Spring Framework Extensions Now Compatible with Spring 3.1

VMware recently announced that all major extensions to its Spring Framework are now compatible with the latest version of the Spring open source Java development framework. The list of compatible extensions includes Spring Integration, Spring Security, Spring Batch, Spring Data, Spring Mobile and Spring for Android.

Support for the extensions to popular Java/J2EE framework continues "the tradition of taking care of the infrastructure so developers can focus on building applications that address today's business requirements," said Adrian Colyer, VMware's chief technical office of Cloud and Application Services, in a statement.

Spring Integration is an extension of the Spring programming model that supports the 65 patterns described in Enterprise Integration Patterns by Gregor Hohpe and Bobby Woolf. It's designed to enable lightweight messaging within Spring-based applications. A SpringSource project launched in 2003, Spring Security is a customizable authentication and access-control framework, considered the de-facto standard for securing Spring-based applications. Spring Batch is a lightweight batch framework designed to enable the development of enterprise-level batch applications. It builds on the plain old Java objects (POJO) development approach. Spring Data is a SpringSource project focused on making it easier to build Spring-powered applications that use new data access technologies such as non-relational databases, map-reduce frameworks, and cloud based data services. Spring Mobile is an extension to Spring MVC (model-view-controller) architecture that aims to simplify the development of mobile web applications. And Spring for Android is an extension of the framework designed to simplify the development of native Android apps.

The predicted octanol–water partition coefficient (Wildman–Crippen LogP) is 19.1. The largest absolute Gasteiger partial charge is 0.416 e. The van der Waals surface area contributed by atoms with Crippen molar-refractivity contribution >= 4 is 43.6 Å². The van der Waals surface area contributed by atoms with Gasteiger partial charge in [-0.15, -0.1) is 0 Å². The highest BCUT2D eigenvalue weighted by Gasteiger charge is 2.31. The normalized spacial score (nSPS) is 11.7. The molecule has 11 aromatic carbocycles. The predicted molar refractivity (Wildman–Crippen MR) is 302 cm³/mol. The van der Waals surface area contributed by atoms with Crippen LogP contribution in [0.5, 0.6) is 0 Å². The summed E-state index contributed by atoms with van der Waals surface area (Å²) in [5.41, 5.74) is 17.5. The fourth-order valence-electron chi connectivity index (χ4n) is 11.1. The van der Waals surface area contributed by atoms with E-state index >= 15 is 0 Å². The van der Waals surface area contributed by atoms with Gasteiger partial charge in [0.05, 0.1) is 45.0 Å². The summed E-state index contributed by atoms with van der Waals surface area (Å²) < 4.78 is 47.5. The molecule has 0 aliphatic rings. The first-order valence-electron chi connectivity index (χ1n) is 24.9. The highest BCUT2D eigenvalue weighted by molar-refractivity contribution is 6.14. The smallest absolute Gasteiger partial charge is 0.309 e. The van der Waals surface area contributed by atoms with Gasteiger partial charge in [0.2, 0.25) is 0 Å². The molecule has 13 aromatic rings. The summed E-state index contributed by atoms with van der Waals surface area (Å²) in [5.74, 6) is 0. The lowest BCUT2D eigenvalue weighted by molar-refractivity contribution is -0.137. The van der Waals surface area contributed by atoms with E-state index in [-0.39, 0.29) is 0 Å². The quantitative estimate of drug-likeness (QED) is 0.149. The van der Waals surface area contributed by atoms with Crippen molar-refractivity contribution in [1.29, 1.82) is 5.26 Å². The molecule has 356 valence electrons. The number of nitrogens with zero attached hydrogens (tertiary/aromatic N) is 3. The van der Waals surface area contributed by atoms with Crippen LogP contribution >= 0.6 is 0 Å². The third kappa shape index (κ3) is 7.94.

The Palo Alto, Calif.-based virtualization vendor's SpringSource division, the chief commercial sponsor of the open-source Spring Framework project, released Spring 3.1 in December. That release came with several new features, including comprehensive Java-based application configuration; new caching abstraction capabilities; support for bean definition profiles and hierarchical property source management; and many others.

VMware reports that average monthly downloads of the Spring Framework from the Maven Central repository have grown by 40 percent year to date.

About the Author

John K. Waters is the editor in chief of a number of sites, with a focus on high-end development, AI and future tech. He's been writing about cutting-edge technologies and culture of Silicon Valley for more than two decades, and he's written more than a dozen books. He also co-scripted the documentary film Silicon Valley: A 100 Year Renaissance, which aired on PBS.  He can be reached at [email protected].